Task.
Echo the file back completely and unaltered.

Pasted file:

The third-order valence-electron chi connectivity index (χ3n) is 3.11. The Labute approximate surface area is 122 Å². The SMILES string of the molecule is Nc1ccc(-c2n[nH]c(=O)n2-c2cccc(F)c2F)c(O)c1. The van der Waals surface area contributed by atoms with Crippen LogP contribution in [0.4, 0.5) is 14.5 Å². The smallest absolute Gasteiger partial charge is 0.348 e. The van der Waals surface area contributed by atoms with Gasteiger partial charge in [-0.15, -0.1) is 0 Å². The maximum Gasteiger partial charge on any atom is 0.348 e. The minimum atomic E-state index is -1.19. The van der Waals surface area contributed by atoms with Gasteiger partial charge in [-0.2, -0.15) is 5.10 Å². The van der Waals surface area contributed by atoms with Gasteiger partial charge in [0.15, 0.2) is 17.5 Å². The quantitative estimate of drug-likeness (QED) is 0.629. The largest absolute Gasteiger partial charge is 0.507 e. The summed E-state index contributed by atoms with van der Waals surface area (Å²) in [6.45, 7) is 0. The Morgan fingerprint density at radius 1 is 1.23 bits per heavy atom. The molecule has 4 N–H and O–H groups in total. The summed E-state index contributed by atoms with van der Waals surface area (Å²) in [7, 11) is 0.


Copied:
The third-order valence-electron chi connectivity index (χ3n) is 3.11. The Labute approximate surface area is 122 Å². The SMILES string of the molecule is Nc1ccc(-c2n[nH]c(=O)n2-c2cccc(F)c2F)c(O)c1. The van der Waals surface area contributed by atoms with Crippen LogP contribution in [0.4, 0.5) is 14.5 Å². The smallest absolute Gasteiger partial charge is 0.348 e. The van der Waals surface area contributed by atoms with Gasteiger partial charge in [-0.15, -0.1) is 0 Å². The maximum Gasteiger partial charge on any atom is 0.348 e. The minimum atomic E-state index is -1.19. The van der Waals surface area contributed by atoms with Gasteiger partial charge in [-0.2, -0.15) is 5.10 Å². The van der Waals surface area contributed by atoms with Gasteiger partial charge in [0.15, 0.2) is 17.5 Å². The quantitative estimate of drug-likeness (QED) is 0.629. The largest absolute Gasteiger partial charge is 0.507 e. The summed E-state index contributed by atoms with van der Waals surface area (Å²) in [6.45, 7) is 0. The Morgan fingerprint density at radius 1 is 1.23 bits per heavy atom. The molecule has 4 N–H and O–H groups in total. The summed E-state index contributed by atoms with van der Waals surface area (Å²) in [7, 11) is 0.